Sunday, 10 June 2018

Wallenover, the Fourth!

In the Margravial headquarters, there is now a certain amount of excitement.
'That's it! That's it!' cries General Unpronunski, looking through his telescope at the unfolding events. (Below, to the left). Three regiments of Wursburpian foot, formed into mass and crying 'a la bayonette' hurl themselves into a single unit of Vulgarian troops in a pile-on so massive that its like hasn't been seen since King Wilhelm of Gelderland last tried under his own steam to climb onto a chaise-longue. To the Vulgarian rear, a unit is wheeled left, and begins to march smartly towards the exposed flank of the Margravial formation to meet the threat posed by the Vulgarians of Count Orlok's Regiment.


(Below) Outnumbered three to one, the Vulgarian troops' chances of victory are smaller than the Russian commitment to the rule of law. Though the Vulgarian musketeers are supported by a battery of artillery positioned behind gabions, their opponents are too numerous, too well drilled in the art of the bayonet charge, and they are, besides, led by a fine officer in the form of Jonathan, the Earl of Bragge. There is the briefest of melees and then, for the Vulgarian troops, it's not just curtains, but a whole matching ensemble of soft furnishings. With cries of 'Flee!', 'Save yourselves!', and 'I never touched your ox!' those Vulgarian musketeers that aren't dead, quit the field in rout.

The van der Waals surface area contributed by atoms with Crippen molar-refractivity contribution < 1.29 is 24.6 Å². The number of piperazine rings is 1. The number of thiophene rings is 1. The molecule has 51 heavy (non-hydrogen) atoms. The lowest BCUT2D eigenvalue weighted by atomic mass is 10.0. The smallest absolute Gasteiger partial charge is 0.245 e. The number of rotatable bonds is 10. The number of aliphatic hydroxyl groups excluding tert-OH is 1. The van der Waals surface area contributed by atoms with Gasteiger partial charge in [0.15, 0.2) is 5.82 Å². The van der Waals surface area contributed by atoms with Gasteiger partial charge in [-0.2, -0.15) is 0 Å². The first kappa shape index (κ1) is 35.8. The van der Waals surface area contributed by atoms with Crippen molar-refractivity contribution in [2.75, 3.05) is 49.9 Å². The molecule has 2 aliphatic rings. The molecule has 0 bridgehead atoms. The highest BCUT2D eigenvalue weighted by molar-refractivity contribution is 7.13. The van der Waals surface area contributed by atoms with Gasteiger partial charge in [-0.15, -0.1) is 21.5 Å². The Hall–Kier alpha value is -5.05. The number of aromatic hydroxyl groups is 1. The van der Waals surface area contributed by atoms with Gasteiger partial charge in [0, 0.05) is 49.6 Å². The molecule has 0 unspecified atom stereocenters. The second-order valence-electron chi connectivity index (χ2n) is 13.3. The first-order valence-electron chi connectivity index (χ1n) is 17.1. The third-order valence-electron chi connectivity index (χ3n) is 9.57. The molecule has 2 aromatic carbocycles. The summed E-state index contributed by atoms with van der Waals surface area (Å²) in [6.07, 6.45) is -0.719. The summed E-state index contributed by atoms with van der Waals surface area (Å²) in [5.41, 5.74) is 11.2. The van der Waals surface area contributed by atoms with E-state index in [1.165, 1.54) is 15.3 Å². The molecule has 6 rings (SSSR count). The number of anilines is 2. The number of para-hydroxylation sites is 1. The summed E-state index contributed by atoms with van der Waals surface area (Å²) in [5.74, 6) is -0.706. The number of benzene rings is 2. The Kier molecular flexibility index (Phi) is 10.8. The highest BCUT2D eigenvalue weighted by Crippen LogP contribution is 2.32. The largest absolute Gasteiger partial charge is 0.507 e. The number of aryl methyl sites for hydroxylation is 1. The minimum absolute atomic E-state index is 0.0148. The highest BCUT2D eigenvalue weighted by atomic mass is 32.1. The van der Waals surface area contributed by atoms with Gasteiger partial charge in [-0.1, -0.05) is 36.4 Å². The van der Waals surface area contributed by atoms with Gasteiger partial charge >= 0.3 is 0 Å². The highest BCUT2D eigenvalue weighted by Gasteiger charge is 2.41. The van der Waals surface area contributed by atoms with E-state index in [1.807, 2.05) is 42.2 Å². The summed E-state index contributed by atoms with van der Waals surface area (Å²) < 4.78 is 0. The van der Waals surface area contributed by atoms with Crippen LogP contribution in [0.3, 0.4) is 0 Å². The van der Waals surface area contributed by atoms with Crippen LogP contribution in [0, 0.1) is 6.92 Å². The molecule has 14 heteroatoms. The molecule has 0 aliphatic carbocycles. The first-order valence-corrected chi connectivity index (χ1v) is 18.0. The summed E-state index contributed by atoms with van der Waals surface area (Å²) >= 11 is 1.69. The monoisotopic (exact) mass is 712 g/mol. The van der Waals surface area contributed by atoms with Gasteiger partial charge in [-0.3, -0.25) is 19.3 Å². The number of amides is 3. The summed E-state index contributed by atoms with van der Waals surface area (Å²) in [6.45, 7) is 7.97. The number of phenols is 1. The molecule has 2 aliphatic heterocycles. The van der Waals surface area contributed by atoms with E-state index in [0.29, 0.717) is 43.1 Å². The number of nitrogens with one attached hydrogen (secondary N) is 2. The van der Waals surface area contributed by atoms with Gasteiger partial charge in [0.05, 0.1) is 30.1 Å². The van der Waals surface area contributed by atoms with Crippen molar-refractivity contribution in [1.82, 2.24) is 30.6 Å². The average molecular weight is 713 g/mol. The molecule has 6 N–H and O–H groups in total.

Through the savage fighting in this part of the line, two figures go strangely unnoticed. 
'So,' says Death carefully. 'I think that it's important for me to reiterate that we only take the souls of those who are actually dead.' He looks at Cheese, who stands amidst a pile of Vulgarian corpses. Cheese leans heavily on his scythe, panting.
'We don't,' Death continues, 'take them because they are, to quote you earlier "a lard-arse who's soon going to croak anyway." Nor do we take people because "they have amusingly shaped heads," "annoying croaky voices," or because,' he looks hard at Cheese, 'they are conveniently closer than the fellow that we are supposed to take.'